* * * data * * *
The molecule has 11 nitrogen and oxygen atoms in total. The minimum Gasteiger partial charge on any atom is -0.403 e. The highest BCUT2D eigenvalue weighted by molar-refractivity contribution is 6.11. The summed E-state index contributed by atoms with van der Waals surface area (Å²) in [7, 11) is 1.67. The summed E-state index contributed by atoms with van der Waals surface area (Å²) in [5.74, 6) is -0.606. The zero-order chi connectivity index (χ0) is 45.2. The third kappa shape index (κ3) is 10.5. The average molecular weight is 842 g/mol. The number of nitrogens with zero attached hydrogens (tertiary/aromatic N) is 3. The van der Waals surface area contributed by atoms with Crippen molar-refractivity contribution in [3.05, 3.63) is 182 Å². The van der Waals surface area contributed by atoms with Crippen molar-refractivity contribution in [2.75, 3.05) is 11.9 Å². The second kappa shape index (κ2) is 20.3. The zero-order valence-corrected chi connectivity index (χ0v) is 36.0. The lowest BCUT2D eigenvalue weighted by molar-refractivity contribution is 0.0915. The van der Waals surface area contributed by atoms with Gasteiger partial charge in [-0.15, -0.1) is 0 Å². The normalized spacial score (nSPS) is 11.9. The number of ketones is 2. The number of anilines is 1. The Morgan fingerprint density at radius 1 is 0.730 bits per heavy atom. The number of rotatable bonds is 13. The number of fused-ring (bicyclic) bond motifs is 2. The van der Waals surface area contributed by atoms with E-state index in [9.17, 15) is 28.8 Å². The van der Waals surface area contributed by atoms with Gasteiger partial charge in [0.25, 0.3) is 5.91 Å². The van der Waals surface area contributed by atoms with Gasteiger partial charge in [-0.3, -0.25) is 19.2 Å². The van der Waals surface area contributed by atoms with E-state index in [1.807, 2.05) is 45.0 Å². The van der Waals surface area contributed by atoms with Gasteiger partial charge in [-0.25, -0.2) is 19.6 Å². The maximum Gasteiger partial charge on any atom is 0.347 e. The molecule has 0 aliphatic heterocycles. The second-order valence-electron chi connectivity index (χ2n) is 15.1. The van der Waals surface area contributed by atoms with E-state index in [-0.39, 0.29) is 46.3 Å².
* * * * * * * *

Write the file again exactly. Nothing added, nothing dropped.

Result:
The molecule has 11 nitrogen and oxygen atoms in total. The minimum Gasteiger partial charge on any atom is -0.403 e. The highest BCUT2D eigenvalue weighted by molar-refractivity contribution is 6.11. The summed E-state index contributed by atoms with van der Waals surface area (Å²) in [7, 11) is 1.67. The summed E-state index contributed by atoms with van der Waals surface area (Å²) in [5.74, 6) is -0.606. The zero-order chi connectivity index (χ0) is 45.2. The third kappa shape index (κ3) is 10.5. The average molecular weight is 842 g/mol. The number of nitrogens with zero attached hydrogens (tertiary/aromatic N) is 3. The van der Waals surface area contributed by atoms with Crippen molar-refractivity contribution in [3.05, 3.63) is 182 Å². The van der Waals surface area contributed by atoms with Crippen molar-refractivity contribution in [2.75, 3.05) is 11.9 Å². The second kappa shape index (κ2) is 20.3. The zero-order valence-corrected chi connectivity index (χ0v) is 36.0. The lowest BCUT2D eigenvalue weighted by molar-refractivity contribution is 0.0915. The van der Waals surface area contributed by atoms with Gasteiger partial charge in [-0.15, -0.1) is 0 Å². The normalized spacial score (nSPS) is 11.9. The number of ketones is 2. The number of anilines is 1. The Morgan fingerprint density at radius 1 is 0.730 bits per heavy atom. The number of rotatable bonds is 13. The number of fused-ring (bicyclic) bond motifs is 2. The van der Waals surface area contributed by atoms with E-state index in [9.17, 15) is 28.8 Å². The van der Waals surface area contributed by atoms with Gasteiger partial charge in [0.25, 0.3) is 5.91 Å². The van der Waals surface area contributed by atoms with Gasteiger partial charge in [-0.3, -0.25) is 19.2 Å². The van der Waals surface area contributed by atoms with E-state index in [1.807, 2.05) is 45.0 Å². The van der Waals surface area contributed by atoms with Gasteiger partial charge in [-0.25, -0.2) is 19.6 Å². The maximum Gasteiger partial charge on any atom is 0.347 e. The molecule has 0 aliphatic heterocycles. The second-order valence-electron chi connectivity index (χ2n) is 15.1. The van der Waals surface area contributed by atoms with E-state index in [-0.39, 0.29) is 46.3 Å².